Judge nixes no-prison deal in 2018 limo crash that killed 20


SCHOHARIE, NY — A judge dismissed a plea deal that would have meant no jail time for the operator of a limousine company involved in a crash that killed 20 people in New York state. Wednesday’s turnaround sparked applause and tears from the victims’ relatives and plunged limousine company boss Nauman Hussain into legal uncertainty.

Peter Lynch, a state Supreme Court judge who did not preside over the case when the deal was reached in Hussain’s case a year ago, called the agreement “fundamentally flawed.”

It would have saved Hussain prison time and angered the families of those who died when the brakes stopped working, a long limousine full of birthday revelers that hurtled down a hill in 2018.

The judge’s rejection left lawyers and family members caught off guard. Relatives who testified shortly before about their grief and anger that no one was responsible for the fatal crash clapped and dabbed their eyes after the judge’s announcement.

“I can’t even put into words how I feel. Totally unexpected. Thank God,” said Jill Richardson-Perez, the mother of limousine accident victim Matthew Coons, as she exited court. “I’m in a better place now.”

Kevin Cushing, who lost his son Patrick in the crash, said the families have “hope for some justice in the future where we haven’t gotten justice in the past.”

Defense attorney Chad Seigel said they were “shocked” and the judge’s decision was “unheard of”.

Hussain, who operated the Prestige Limousine, had been charged with 20 counts of negligence and second-degree manslaughter in what was the deadliest U.S. transportation disaster in a decade.

The agreement had called for Hussain to plead guilty only to the murder charges, resulting in five years’ probation and 1,000 hours of community service. Lawyers for both sides said last year that the plea deal secured a solution to a case that would have had an uncertain outcome had it been presented to a jury.

Lynch noted that a State Department of Transportation field service sticker had been placed on the limousine a month before the crash. State police found the sticker from Hussain’s personal car after his arrest. Prosecutors have argued that Hussain removed the sticker from the limousine’s windshield so that he could use it for more jobs.

In court, Hussain’s actions showed that he knew the risk of putting the limo on the road the day of the crash, and a guilty plea for criminally negligent murder alone does not reflect that. Second-degree manslaughter is filed when a suspect is accused of being aware of the risk of death and ignoring it. Lynch called the deal “totally unfair and unacceptable to this court.”

Lynch gave Hussain’s lawyers the choice of accepting a prison sentence of 1 1/3 to four years or withdrawing his plea. They chose the latter.

Seigel said afterwards that the DOT sticker had “absolutely nothing to do with faulty brakes.”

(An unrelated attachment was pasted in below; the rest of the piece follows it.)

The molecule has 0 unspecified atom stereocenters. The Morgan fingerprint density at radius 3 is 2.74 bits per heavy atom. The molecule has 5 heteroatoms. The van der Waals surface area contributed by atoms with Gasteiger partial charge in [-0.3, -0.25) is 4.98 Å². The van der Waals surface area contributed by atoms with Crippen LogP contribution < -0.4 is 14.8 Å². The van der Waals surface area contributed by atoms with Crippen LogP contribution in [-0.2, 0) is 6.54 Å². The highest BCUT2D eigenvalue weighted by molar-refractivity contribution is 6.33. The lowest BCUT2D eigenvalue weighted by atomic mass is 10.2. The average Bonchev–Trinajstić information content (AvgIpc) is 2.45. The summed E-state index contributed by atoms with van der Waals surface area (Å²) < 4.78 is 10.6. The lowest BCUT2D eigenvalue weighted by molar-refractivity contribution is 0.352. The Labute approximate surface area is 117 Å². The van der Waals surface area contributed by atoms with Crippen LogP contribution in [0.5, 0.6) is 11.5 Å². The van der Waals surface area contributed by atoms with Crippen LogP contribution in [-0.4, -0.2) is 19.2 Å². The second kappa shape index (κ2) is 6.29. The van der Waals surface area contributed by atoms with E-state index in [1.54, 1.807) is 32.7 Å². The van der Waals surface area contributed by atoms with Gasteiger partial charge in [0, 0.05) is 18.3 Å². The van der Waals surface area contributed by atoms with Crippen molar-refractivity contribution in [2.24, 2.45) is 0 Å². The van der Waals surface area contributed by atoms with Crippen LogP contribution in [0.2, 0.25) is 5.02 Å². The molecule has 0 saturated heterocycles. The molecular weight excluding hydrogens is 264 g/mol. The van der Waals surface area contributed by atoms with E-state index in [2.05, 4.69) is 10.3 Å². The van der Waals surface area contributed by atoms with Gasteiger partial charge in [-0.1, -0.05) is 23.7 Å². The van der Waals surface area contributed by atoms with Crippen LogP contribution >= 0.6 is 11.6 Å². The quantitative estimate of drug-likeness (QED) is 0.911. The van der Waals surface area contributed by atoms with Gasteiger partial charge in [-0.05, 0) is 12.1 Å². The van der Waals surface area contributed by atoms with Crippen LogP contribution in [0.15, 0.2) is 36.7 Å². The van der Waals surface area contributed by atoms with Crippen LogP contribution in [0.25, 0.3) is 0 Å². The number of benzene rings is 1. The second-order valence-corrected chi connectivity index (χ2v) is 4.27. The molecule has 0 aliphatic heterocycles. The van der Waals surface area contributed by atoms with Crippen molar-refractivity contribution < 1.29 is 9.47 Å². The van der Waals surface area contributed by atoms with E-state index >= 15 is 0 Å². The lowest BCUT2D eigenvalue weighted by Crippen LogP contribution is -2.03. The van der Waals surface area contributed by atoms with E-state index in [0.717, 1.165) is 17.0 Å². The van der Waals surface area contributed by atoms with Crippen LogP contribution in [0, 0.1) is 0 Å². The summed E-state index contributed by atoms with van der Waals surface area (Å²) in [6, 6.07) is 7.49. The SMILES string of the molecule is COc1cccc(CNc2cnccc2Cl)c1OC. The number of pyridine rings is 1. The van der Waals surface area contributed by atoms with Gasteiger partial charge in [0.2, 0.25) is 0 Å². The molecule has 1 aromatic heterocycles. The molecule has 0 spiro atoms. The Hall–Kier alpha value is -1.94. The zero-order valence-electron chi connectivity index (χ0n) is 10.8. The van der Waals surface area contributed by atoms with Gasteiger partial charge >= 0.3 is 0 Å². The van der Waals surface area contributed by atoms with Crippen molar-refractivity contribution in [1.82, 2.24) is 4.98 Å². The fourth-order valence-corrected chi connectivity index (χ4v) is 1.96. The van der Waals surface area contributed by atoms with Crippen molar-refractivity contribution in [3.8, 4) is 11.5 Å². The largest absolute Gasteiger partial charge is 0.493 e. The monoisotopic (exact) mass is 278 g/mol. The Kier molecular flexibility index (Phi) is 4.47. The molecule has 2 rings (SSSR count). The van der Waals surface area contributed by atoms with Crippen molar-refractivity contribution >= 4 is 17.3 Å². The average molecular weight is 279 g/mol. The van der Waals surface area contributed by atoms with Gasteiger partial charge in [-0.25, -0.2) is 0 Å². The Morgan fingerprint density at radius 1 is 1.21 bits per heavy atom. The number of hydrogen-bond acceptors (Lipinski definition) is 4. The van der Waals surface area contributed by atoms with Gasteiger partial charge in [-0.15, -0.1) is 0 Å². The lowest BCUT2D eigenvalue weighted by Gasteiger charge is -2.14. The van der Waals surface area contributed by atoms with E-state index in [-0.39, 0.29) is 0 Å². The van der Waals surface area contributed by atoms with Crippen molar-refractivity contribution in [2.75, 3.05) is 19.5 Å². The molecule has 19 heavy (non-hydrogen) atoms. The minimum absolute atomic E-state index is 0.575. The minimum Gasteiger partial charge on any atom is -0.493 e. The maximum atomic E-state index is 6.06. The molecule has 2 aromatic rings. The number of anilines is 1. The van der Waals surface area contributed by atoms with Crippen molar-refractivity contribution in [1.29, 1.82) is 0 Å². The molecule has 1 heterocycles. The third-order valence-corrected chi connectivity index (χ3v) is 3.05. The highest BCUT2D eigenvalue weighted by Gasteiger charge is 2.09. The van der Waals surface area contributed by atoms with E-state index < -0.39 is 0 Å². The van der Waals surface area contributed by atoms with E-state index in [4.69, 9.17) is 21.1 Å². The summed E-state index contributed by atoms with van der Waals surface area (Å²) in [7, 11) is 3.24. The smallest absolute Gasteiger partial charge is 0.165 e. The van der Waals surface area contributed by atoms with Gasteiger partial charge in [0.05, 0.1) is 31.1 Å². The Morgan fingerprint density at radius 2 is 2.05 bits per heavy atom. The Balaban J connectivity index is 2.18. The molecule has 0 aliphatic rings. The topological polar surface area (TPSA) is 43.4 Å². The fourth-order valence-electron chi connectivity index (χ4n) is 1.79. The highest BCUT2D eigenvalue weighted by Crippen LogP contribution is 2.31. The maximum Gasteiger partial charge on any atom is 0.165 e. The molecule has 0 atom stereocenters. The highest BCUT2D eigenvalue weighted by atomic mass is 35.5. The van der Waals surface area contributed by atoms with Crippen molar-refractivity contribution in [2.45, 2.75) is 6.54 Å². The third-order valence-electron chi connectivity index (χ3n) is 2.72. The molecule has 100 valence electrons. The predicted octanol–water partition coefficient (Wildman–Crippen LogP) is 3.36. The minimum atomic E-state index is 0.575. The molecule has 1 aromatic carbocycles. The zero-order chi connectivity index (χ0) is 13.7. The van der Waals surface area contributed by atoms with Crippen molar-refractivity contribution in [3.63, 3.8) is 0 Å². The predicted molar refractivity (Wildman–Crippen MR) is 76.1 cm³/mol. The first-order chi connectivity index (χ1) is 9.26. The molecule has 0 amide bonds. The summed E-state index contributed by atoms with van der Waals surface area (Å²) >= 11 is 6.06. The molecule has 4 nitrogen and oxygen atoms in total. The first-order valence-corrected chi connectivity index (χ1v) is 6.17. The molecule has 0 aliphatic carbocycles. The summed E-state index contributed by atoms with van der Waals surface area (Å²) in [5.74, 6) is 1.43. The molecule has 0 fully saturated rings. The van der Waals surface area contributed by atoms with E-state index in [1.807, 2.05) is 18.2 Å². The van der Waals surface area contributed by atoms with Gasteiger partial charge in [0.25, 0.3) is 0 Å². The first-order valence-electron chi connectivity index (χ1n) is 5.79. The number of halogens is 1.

“Together, we decided it would be in the best of everyone involved — not just our customer, but the members of the community — to put this case behind us. A little monkey wrench was thrown in there,” Seigel said. “So the judge forced us and we are ready for the trial.”

District Attorney Susan Mallery left the court without comment.

Hussain, who sat head down for much of the procedure, declined to comment afterwards.

Although the National Transportation Safety Board concluded the crash was likely caused by Prestige Limousine’s “great disregard for safety” that resulted in brake failure, the board said ineffective state oversight contributed.

Hussain’s lawyers say he tried to service the limousine and relied on what he was told by state officials and a repair shop that inspected the limousine.

Axel Steenburg rented the 2001 Ford Excursion limousine for wife Amy’s 30th birthday on October 6, 2018. The party group, ranging in age from 24 to 34, included Axel’s brother, Amy’s three sisters and two of their husbands, and close friends.

On the way to a brewery, the limousine’s brakes failed on a downhill stretch of road in Schoharie, west of Albany. The vehicle blew through a stop sign at over 100 mph (160 km/h) and crashed into a small ravine.

The crash killed the limousine driver, 17 passengers and two bystanders outside the store.

Mallery’s office has said Hussain allowed passengers to ride in the limousine despite receiving “multiple violation notices” from the state and being told the repairs were inadequate. State police said the vehicle should have been taken out of service due to braking problems identified during an inspection a month before the crash.

The next hearing date has been set for September 14. Hussain, who had completed a year of preliminary probation, will be released on bail and subject to GPS monitoring.

Lynch only revealed his decision after several family members spoke about their enduring pain and sense of loss. Sheila McGarvey told the court that her 30-year-old son Shane McGowan was just starting his life with his new wife, Erin McGowan, who was also driving the limousine.

“I call my son Shane’s name all the time,” McGarvey said, “but no one answers.”

The Valley Voice
The Valley Voicehttp://thevalleyvoice.org
Christopher Brito is a social media producer and trending writer for The Valley Voice, with a focus on sports and stories related to race and culture.


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